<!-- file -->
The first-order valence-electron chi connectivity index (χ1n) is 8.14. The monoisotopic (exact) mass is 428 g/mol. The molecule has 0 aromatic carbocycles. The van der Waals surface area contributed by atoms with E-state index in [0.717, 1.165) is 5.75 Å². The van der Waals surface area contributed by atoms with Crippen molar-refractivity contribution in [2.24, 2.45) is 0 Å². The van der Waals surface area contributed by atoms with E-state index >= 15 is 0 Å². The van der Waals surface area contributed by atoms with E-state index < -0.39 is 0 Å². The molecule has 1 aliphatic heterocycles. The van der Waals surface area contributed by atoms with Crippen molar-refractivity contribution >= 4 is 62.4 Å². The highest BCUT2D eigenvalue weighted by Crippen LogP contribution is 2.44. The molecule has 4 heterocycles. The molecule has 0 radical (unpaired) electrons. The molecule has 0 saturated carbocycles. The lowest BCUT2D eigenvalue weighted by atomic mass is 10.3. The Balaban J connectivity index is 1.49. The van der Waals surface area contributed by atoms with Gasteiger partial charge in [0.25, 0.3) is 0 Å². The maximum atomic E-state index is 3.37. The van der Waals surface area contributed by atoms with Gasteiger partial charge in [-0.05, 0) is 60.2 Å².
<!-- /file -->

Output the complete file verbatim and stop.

The first-order valence-electron chi connectivity index (χ1n) is 8.14. The monoisotopic (exact) mass is 428 g/mol. The molecule has 0 aromatic carbocycles. The van der Waals surface area contributed by atoms with E-state index in [0.717, 1.165) is 5.75 Å². The van der Waals surface area contributed by atoms with Crippen molar-refractivity contribution in [2.24, 2.45) is 0 Å². The van der Waals surface area contributed by atoms with E-state index >= 15 is 0 Å². The van der Waals surface area contributed by atoms with E-state index < -0.39 is 0 Å². The molecule has 1 aliphatic heterocycles. The van der Waals surface area contributed by atoms with Crippen molar-refractivity contribution >= 4 is 62.4 Å². The highest BCUT2D eigenvalue weighted by Crippen LogP contribution is 2.44. The molecule has 4 heterocycles. The molecule has 0 radical (unpaired) electrons. The molecule has 0 saturated carbocycles. The lowest BCUT2D eigenvalue weighted by atomic mass is 10.3. The Balaban J connectivity index is 1.49. The van der Waals surface area contributed by atoms with Gasteiger partial charge in [0.25, 0.3) is 0 Å². The maximum atomic E-state index is 3.37. The van der Waals surface area contributed by atoms with Gasteiger partial charge in [-0.05, 0) is 60.2 Å².